The Oddness: Schrodinger’s Cat


In 1935 the Austrian physicist Erwin Schrodinger proposed the following thought experiment: A cat is placed in a sealed box with a device that will dispense poison if it detects the radioactive decay of a group of atoms also placed in the box. It is a given that the atoms have a 50% chance of decaying over the course of an hour. Until the box is opened we can’t know if the atoms decayed or not and therefor if the cat is alive or not.

The purpose of the experiment was to highlight the quantum principle of superposition, that is an object (in this case the atoms) in being in multiple states (decayed and not decayed) simultaneously until the presence of an observer collapses the wave form and one state becomes “true”. While the quantum particles can hold superposition, Schrodinger wanted to highlight the absurdity of a macro object like a cat being both alive and dead at the same time.

This concept has been incorporate into popular culture in ways that only obliquely references its source. Mostly, people have been using the concept in reference to people and things pocessing multiple exclusive traits, for example the Huffington Post called Mitt Romney “the Schrodinger’s Cat of corporate executives” for both being in change of and not being in change of Bain Capital.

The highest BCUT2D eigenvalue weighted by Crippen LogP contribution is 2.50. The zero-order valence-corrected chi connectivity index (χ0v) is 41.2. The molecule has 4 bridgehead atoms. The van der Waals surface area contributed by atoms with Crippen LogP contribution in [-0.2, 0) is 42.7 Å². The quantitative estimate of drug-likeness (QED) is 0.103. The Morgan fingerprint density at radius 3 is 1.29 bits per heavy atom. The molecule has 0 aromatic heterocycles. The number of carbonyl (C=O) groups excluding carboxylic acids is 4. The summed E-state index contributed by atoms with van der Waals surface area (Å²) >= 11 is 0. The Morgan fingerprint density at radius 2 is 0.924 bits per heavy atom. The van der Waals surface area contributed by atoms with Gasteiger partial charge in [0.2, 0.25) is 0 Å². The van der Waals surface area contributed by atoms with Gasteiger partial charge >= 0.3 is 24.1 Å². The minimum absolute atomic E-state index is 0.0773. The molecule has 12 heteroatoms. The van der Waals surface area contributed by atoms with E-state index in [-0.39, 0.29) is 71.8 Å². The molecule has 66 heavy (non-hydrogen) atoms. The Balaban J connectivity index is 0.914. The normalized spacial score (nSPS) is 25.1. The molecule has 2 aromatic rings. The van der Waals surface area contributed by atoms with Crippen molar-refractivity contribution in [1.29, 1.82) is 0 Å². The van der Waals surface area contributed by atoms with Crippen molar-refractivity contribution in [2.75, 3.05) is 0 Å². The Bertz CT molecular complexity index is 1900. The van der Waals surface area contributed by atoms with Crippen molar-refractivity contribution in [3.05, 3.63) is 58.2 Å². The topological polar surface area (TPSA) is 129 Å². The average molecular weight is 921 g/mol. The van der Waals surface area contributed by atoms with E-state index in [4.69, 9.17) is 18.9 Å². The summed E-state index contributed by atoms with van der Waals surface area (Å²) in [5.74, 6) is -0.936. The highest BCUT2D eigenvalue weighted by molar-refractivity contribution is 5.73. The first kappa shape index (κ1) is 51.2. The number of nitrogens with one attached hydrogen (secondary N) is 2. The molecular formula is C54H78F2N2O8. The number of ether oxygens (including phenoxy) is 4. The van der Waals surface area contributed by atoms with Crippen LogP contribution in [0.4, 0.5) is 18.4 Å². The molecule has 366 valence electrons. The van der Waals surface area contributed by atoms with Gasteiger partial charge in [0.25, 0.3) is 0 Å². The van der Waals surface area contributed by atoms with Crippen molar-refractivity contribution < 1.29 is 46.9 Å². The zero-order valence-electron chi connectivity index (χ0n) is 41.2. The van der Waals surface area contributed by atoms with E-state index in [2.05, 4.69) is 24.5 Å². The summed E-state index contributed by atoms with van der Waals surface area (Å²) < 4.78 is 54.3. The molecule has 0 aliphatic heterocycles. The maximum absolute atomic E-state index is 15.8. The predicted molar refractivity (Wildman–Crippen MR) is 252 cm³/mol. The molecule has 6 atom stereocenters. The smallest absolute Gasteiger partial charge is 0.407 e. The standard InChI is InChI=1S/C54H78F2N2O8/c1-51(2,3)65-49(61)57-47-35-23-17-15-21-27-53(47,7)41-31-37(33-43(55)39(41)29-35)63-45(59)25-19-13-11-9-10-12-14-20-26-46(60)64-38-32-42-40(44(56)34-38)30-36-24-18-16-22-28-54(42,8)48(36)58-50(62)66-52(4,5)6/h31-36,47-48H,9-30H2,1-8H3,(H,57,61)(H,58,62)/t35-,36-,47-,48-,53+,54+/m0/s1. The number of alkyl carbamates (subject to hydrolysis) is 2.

For more information about this mind bending thought experiment, and other odd quantum phenomena, check out this article from Swapnil Srivastava:


1 thought on “The Oddness: Schrodinger’s Cat”

  1. Reblogged this on Breadnmilk and commented:
    Already planned to post about Schrodinger’s Cat but found it in another blog. It’s a simple review and I think I just need to reblog it rather than make another post.

Leave a Reply

Fill in your details below or click an icon to log in: Logo

You are commenting using your account. Log Out /  Change )

Google+ photo

You are commenting using your Google+ account. Log Out /  Change )

Twitter picture

You are commenting using your Twitter account. Log Out /  Change )

Facebook photo

You are commenting using your Facebook account. Log Out /  Change )


Connecting to %s